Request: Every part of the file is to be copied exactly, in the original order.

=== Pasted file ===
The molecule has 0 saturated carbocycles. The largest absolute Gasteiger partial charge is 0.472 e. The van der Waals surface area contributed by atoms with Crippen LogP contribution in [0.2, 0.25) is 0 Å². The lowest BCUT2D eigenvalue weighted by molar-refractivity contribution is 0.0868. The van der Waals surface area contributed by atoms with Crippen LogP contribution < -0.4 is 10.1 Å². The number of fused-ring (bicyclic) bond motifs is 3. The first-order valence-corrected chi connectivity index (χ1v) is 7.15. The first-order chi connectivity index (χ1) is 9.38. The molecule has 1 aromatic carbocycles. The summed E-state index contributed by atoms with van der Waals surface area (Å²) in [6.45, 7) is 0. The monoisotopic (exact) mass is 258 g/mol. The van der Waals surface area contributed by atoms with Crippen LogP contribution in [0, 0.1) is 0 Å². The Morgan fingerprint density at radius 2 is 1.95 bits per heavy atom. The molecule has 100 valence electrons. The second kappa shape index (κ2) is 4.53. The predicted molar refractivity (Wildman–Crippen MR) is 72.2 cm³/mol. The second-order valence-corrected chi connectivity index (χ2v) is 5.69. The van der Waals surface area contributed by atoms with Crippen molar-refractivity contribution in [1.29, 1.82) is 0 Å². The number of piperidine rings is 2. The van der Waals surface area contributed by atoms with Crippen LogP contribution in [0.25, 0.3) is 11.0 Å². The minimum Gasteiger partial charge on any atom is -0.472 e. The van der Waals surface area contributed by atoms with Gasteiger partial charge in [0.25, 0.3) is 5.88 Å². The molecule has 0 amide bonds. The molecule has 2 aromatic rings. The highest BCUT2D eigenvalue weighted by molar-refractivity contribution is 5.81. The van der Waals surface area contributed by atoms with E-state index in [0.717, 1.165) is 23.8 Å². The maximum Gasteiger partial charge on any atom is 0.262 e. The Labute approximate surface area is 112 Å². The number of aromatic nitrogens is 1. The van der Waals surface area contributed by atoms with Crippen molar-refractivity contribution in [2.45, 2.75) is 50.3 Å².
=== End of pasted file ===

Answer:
The molecule has 0 saturated carbocycles. The largest absolute Gasteiger partial charge is 0.472 e. The van der Waals surface area contributed by atoms with Crippen LogP contribution in [0.2, 0.25) is 0 Å². The lowest BCUT2D eigenvalue weighted by molar-refractivity contribution is 0.0868. The van der Waals surface area contributed by atoms with Crippen LogP contribution < -0.4 is 10.1 Å². The number of fused-ring (bicyclic) bond motifs is 3. The first-order valence-corrected chi connectivity index (χ1v) is 7.15. The first-order chi connectivity index (χ1) is 9.38. The molecule has 1 aromatic carbocycles. The summed E-state index contributed by atoms with van der Waals surface area (Å²) in [6.45, 7) is 0. The monoisotopic (exact) mass is 258 g/mol. The van der Waals surface area contributed by atoms with Crippen LogP contribution in [0, 0.1) is 0 Å². The Morgan fingerprint density at radius 2 is 1.95 bits per heavy atom. The molecule has 100 valence electrons. The second kappa shape index (κ2) is 4.53. The predicted molar refractivity (Wildman–Crippen MR) is 72.2 cm³/mol. The second-order valence-corrected chi connectivity index (χ2v) is 5.69. The van der Waals surface area contributed by atoms with Crippen molar-refractivity contribution in [1.29, 1.82) is 0 Å². The number of piperidine rings is 2. The van der Waals surface area contributed by atoms with Crippen LogP contribution in [0.25, 0.3) is 11.0 Å². The minimum Gasteiger partial charge on any atom is -0.472 e. The van der Waals surface area contributed by atoms with Gasteiger partial charge in [0.25, 0.3) is 5.88 Å². The molecule has 0 amide bonds. The molecule has 2 aromatic rings. The highest BCUT2D eigenvalue weighted by molar-refractivity contribution is 5.81. The van der Waals surface area contributed by atoms with E-state index in [0.717, 1.165) is 23.8 Å². The maximum Gasteiger partial charge on any atom is 0.262 e. The Labute approximate surface area is 112 Å². The number of aromatic nitrogens is 1. The van der Waals surface area contributed by atoms with Crippen molar-refractivity contribution in [2.45, 2.75) is 50.3 Å².